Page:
Increasingly, the drug has also been used for so-called "off-label" use, or to treat conditions not expressly licensed by the FDA, Aledort said. While it is legal for physicians to use a drug in this way, a drug's maker cannot promote its use for anything but the condition for which it is approved.
Such "off-label" uses include stopping brain bleeds and staunching bleeding during surgery due to trauma or advanced liver disease, according to the study.
Despite it's effectiveness in stopping bleeding and promoting beneficial clotting, there have been reports of complications, including heart attacks and stroke.
In the study, researchers looked at 35 published and unpublished studies on off-label usage of rFVIIa to treat or prevent bleeding. The studies involved more than 4,100 people who experienced excessive bleeding, some of whom were given rFVIIa and some who weren't. Overall, about 11 percent experienced arterial thrombosis, most often a heart attack, unstable angina (a precursor to a heart attack) or stroke.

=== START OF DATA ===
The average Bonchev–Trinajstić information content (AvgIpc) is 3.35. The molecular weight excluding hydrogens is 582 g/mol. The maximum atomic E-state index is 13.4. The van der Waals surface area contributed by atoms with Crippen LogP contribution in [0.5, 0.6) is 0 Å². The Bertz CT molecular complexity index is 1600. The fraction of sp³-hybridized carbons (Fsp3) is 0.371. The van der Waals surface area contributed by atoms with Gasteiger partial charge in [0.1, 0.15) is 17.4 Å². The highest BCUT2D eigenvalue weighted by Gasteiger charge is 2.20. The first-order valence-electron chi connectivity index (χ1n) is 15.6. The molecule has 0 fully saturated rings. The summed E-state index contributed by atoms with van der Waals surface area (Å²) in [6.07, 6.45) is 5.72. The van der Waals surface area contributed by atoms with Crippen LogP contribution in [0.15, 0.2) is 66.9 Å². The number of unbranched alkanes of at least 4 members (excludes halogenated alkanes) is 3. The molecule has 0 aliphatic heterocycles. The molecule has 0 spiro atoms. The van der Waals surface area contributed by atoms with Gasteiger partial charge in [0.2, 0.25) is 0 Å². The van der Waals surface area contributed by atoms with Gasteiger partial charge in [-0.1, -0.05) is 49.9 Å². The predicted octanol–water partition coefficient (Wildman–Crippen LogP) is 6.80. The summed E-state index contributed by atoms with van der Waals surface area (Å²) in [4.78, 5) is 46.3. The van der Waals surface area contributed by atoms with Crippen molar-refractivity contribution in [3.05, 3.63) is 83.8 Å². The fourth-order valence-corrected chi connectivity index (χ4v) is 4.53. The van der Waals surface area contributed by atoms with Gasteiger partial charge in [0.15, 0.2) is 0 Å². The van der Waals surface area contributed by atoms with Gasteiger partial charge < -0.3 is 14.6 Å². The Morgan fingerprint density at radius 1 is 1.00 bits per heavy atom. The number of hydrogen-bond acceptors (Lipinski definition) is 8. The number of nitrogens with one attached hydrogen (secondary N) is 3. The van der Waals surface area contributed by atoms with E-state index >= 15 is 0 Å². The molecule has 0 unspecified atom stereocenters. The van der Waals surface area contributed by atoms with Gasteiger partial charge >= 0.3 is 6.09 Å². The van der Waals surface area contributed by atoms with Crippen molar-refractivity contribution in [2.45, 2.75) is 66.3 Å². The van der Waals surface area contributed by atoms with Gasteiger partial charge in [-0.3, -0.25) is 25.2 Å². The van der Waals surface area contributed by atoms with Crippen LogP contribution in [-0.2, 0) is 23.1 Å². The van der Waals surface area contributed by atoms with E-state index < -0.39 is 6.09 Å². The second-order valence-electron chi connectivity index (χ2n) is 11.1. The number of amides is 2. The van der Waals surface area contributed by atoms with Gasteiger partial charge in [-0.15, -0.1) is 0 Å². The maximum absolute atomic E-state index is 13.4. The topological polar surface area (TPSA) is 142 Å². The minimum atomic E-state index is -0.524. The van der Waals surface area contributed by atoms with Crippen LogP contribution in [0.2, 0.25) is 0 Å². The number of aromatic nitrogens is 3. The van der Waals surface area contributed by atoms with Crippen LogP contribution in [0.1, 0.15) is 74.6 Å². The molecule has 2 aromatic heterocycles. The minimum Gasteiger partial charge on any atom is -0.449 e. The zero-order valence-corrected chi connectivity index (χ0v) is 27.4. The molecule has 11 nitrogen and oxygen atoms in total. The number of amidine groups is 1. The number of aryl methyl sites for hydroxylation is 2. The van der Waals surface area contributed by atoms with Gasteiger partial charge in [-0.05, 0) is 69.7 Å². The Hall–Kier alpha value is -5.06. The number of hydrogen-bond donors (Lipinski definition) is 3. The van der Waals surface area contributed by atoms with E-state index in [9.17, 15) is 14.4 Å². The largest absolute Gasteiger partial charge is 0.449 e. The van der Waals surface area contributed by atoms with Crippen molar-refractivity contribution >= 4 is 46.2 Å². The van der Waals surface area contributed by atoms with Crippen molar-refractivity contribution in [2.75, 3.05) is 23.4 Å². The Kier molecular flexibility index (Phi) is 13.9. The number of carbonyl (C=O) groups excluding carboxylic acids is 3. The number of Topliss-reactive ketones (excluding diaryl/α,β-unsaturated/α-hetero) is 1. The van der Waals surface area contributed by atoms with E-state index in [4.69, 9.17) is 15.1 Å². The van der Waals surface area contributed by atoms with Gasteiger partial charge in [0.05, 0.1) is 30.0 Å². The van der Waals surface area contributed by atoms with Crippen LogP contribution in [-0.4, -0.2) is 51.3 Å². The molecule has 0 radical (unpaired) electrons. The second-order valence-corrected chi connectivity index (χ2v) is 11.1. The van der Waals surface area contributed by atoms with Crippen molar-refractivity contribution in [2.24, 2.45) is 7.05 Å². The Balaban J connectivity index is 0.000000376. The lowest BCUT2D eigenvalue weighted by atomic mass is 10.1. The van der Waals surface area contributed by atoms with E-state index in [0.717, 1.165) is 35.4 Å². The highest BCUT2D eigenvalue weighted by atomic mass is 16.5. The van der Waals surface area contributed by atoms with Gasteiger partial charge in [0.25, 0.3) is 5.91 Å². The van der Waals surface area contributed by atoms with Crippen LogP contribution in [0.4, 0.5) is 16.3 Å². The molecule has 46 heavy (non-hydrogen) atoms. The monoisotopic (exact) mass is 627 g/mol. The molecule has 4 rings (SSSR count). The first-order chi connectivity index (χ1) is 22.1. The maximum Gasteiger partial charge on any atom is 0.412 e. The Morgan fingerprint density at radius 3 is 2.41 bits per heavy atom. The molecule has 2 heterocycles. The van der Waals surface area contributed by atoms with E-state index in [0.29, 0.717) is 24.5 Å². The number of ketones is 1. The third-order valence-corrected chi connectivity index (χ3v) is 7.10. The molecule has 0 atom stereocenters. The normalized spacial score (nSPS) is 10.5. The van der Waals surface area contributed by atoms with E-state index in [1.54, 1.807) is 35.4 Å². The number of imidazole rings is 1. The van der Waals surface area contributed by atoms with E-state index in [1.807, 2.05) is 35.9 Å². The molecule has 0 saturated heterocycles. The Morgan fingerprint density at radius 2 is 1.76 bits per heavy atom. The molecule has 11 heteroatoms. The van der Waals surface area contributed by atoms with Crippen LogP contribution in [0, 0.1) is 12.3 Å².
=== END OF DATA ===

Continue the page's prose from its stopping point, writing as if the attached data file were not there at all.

About 5.5 percent of those who received rFVIIa experienced arterial thrombosis, compared to 3.2 percent of those who were given a placebo.
About 2.9 percent of those who received rFVIIa had a heart attack compared to about 1.1 percent given a placebo.
The risk of dangerous clots rose with age. Among those 65 and older, 9 percent of those given rFVIIa experienced arterial thrombosis compared to 3.8 percent given a placebo. For those 75 and up, rates rose to 10.8 percent and 4.1 percent, respectively.
There was no increased risk of venous thrombosis, such as clots in the legs or lungs (pulmonary embolism).
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